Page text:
Taiwan's FAT seeks new investor to save it from creditors

This story is sourced from Pro
See more Pro news »

Financially troubled Taiwanese carrier Far Eastern Air Transport (FAT) is trying to find a large investor to recapitalise its debt-laden business before the expiry of its court-sanctioned reprieve from creditors.

A Taiwanese court on 22 February granted the airline 90 days of protection from creditors, says an FAT spokesman in Taipei who declines to say how much debt the airline is in. He insists that its assets still outweigh its debts by about NT$3 billion ($96 million).

Taiwan’s Central News Agency says the carrier reported debts of NT$9.99 billion ($315 million) as of the end of September 2007.

FAT’s spokesman says that on 22 February the airline sold its 6% stake in TransAsia Airways, another Taiwanese carrier. These shares were sold to a trading company that then on-sold the shares so “we don’t know” who ultimately bought them, says the spokesman.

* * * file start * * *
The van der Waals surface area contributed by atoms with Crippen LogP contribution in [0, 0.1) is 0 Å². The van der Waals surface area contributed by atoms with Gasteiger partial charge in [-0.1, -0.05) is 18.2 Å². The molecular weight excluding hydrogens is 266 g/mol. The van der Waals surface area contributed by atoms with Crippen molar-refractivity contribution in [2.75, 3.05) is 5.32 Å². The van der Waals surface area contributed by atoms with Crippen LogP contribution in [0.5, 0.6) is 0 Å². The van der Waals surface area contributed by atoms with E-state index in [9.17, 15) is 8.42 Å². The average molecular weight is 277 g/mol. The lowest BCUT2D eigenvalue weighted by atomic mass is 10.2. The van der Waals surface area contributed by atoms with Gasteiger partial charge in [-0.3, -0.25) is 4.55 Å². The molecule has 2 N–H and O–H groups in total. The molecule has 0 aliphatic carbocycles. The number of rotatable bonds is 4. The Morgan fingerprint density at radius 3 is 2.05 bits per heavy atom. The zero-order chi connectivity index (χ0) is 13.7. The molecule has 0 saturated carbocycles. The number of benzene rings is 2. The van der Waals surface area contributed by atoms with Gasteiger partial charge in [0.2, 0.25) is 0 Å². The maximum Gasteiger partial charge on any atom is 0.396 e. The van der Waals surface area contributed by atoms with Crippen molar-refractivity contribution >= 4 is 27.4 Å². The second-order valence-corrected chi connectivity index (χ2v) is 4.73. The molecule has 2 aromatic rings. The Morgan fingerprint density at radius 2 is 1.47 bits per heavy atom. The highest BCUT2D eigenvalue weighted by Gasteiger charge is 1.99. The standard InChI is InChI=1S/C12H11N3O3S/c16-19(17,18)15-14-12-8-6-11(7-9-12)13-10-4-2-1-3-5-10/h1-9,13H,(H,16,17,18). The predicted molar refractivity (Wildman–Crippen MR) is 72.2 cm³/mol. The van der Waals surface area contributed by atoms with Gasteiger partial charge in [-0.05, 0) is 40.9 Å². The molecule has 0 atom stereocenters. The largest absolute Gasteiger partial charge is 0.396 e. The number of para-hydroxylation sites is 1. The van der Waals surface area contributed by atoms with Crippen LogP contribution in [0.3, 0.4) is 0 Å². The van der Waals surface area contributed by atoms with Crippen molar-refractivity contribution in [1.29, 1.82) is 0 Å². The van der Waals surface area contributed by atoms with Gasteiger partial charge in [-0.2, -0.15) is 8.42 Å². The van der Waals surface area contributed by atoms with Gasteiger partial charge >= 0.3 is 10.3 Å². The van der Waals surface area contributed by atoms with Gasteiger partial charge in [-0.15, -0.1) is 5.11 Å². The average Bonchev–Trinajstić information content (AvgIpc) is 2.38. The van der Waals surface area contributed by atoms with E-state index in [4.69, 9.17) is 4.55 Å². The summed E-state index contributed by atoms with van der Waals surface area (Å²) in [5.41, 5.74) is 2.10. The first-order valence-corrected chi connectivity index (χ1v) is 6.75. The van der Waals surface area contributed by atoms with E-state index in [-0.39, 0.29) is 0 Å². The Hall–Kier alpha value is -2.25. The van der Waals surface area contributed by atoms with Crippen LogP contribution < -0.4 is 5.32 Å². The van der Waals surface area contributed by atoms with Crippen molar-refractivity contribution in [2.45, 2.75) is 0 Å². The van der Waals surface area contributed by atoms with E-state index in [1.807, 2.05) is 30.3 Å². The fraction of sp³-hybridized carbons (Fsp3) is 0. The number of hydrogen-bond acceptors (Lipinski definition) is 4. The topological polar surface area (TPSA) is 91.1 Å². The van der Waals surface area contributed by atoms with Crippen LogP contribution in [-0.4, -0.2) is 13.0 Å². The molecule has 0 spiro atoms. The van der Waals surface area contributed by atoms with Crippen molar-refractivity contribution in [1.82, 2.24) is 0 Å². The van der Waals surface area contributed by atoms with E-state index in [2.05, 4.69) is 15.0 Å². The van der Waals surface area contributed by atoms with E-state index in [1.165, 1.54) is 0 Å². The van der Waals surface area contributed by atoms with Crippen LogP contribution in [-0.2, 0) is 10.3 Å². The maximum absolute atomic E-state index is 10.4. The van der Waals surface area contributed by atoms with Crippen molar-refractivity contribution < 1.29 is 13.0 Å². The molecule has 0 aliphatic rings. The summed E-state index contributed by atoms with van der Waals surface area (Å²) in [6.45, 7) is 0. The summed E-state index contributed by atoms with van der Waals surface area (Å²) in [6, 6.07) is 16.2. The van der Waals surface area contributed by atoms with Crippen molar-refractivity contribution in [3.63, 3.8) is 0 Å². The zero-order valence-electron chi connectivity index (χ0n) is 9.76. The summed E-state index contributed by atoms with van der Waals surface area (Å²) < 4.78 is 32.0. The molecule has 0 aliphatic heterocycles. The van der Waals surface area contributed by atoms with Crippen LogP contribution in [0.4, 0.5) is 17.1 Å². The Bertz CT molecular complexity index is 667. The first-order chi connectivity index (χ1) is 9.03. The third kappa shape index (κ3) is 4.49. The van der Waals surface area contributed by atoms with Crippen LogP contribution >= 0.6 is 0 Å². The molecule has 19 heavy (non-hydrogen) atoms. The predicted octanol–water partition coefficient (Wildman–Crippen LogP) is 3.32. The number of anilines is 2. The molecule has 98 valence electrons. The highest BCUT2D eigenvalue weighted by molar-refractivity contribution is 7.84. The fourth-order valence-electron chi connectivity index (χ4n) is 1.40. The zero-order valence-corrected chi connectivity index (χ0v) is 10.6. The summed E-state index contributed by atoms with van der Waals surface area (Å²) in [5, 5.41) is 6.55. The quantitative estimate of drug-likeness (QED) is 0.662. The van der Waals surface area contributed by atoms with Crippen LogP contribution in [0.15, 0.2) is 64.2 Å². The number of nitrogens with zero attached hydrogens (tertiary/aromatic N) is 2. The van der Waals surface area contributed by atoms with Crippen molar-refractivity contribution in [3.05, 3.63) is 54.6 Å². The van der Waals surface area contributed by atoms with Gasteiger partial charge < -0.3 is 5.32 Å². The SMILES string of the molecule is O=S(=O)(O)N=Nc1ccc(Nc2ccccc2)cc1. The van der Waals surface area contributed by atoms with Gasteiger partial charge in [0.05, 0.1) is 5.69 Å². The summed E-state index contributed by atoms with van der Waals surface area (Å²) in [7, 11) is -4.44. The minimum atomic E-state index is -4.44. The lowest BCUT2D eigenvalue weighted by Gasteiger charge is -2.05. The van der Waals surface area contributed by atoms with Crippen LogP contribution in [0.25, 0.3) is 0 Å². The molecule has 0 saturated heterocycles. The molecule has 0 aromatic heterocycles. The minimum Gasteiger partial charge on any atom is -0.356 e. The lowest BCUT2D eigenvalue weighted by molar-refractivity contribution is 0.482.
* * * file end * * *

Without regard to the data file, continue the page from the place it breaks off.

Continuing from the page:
FAT also owns 5% of a smaller Taiwanese carrier called Daily Air which operates Dornier 228s, but the spokesman says FAT has no plans to sell these shares.

It also has no plans to sell any aircraft, says the spokesman, adding that its fleet comprises five Boeing 757 passenger aircraft, one Boeing 757 freighter and nine Boeing MD-80-series aircraft. According to Flight’s ACAS database FAT owns all the 757 passenger aircraft and nearly half of the MD-80s. The 757 freighter is on lease from AWAS.

The spokesman says the carrier plans to solve its financial problem by seeking a cash injection.

“We need to find a new investor or investment group within one month,” says the spokesman, adding that in this year’s second half the airline might also call on existing shareholders to inject funds into the business.

FAT started operations in 1957 and its current shareholders include Taiwanese transportation, retail and construction giant Far Eastern Group with 15%, Malaysian travel agency group Bajia with nearly 10%, Taiwan’s China Airlines with around 6%, China Development Industrial Bank with 8%, and China Development Financial Holding with 8%.

Bajia bought its stake about two years ago from US insurance and investment giant AIG, he adds.

FAT in the past couple of years has faced increased competition in the Taiwanese domestic market from high-speed trains.